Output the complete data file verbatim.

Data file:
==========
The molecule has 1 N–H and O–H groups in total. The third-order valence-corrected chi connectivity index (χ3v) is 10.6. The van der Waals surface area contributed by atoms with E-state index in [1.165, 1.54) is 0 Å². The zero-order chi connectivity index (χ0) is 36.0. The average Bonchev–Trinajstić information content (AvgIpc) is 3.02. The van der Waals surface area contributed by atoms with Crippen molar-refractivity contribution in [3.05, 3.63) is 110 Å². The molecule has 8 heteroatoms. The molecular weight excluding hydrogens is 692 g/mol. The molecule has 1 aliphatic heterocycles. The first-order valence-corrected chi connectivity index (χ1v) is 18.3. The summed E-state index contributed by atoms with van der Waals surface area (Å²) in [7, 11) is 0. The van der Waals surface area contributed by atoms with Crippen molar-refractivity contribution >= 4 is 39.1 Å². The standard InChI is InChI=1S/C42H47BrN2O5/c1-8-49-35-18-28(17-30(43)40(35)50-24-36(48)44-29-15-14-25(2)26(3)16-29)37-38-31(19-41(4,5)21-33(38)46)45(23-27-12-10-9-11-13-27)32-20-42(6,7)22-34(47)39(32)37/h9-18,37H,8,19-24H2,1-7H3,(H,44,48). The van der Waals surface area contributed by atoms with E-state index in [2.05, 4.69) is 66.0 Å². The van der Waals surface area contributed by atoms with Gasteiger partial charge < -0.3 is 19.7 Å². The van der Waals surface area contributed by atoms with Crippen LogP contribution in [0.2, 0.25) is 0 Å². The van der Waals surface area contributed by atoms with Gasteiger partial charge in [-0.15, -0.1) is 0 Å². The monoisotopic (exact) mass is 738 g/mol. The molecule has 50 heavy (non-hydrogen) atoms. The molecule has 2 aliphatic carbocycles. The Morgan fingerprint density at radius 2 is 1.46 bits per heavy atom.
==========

The molecule has 1 N–H and O–H groups in total. The third-order valence-corrected chi connectivity index (χ3v) is 10.6. The van der Waals surface area contributed by atoms with E-state index in [1.165, 1.54) is 0 Å². The zero-order chi connectivity index (χ0) is 36.0. The average Bonchev–Trinajstić information content (AvgIpc) is 3.02. The van der Waals surface area contributed by atoms with Crippen molar-refractivity contribution in [3.05, 3.63) is 110 Å². The molecule has 8 heteroatoms. The molecular weight excluding hydrogens is 692 g/mol. The molecule has 1 aliphatic heterocycles. The first-order valence-corrected chi connectivity index (χ1v) is 18.3. The summed E-state index contributed by atoms with van der Waals surface area (Å²) in [7, 11) is 0. The van der Waals surface area contributed by atoms with Crippen molar-refractivity contribution >= 4 is 39.1 Å². The standard InChI is InChI=1S/C42H47BrN2O5/c1-8-49-35-18-28(17-30(43)40(35)50-24-36(48)44-29-15-14-25(2)26(3)16-29)37-38-31(19-41(4,5)21-33(38)46)45(23-27-12-10-9-11-13-27)32-20-42(6,7)22-34(47)39(32)37/h9-18,37H,8,19-24H2,1-7H3,(H,44,48). The van der Waals surface area contributed by atoms with E-state index in [2.05, 4.69) is 66.0 Å². The van der Waals surface area contributed by atoms with Gasteiger partial charge < -0.3 is 19.7 Å². The van der Waals surface area contributed by atoms with Crippen LogP contribution in [0.2, 0.25) is 0 Å². The van der Waals surface area contributed by atoms with Gasteiger partial charge in [-0.15, -0.1) is 0 Å². The monoisotopic (exact) mass is 738 g/mol. The molecule has 50 heavy (non-hydrogen) atoms. The molecule has 2 aliphatic carbocycles. The Morgan fingerprint density at radius 2 is 1.46 bits per heavy atom.